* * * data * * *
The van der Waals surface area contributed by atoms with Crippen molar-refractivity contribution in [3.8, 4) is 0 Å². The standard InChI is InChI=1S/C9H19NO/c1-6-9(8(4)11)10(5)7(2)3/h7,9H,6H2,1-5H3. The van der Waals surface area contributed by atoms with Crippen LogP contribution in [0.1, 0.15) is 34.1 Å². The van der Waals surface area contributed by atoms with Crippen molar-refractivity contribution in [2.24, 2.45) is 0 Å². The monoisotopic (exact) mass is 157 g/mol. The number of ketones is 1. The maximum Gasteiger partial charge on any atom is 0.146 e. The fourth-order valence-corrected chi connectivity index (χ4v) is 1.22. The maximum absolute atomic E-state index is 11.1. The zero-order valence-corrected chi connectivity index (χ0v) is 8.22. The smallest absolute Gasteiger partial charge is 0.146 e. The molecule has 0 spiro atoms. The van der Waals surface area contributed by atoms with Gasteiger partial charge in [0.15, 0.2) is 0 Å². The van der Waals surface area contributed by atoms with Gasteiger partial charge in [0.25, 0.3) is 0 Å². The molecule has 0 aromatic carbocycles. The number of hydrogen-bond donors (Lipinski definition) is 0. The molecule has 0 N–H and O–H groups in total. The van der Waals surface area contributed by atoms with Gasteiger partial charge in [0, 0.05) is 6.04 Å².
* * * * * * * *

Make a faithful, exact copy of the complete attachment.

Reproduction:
The van der Waals surface area contributed by atoms with Crippen molar-refractivity contribution in [3.8, 4) is 0 Å². The standard InChI is InChI=1S/C9H19NO/c1-6-9(8(4)11)10(5)7(2)3/h7,9H,6H2,1-5H3. The van der Waals surface area contributed by atoms with Crippen LogP contribution in [0.1, 0.15) is 34.1 Å². The van der Waals surface area contributed by atoms with Crippen molar-refractivity contribution in [2.24, 2.45) is 0 Å². The monoisotopic (exact) mass is 157 g/mol. The number of ketones is 1. The maximum Gasteiger partial charge on any atom is 0.146 e. The fourth-order valence-corrected chi connectivity index (χ4v) is 1.22. The maximum absolute atomic E-state index is 11.1. The zero-order valence-corrected chi connectivity index (χ0v) is 8.22. The smallest absolute Gasteiger partial charge is 0.146 e. The molecule has 0 spiro atoms. The van der Waals surface area contributed by atoms with Gasteiger partial charge in [0.15, 0.2) is 0 Å². The van der Waals surface area contributed by atoms with Gasteiger partial charge in [0.25, 0.3) is 0 Å². The molecule has 0 aromatic carbocycles. The number of hydrogen-bond donors (Lipinski definition) is 0. The molecule has 0 N–H and O–H groups in total. The van der Waals surface area contributed by atoms with Gasteiger partial charge in [0, 0.05) is 6.04 Å².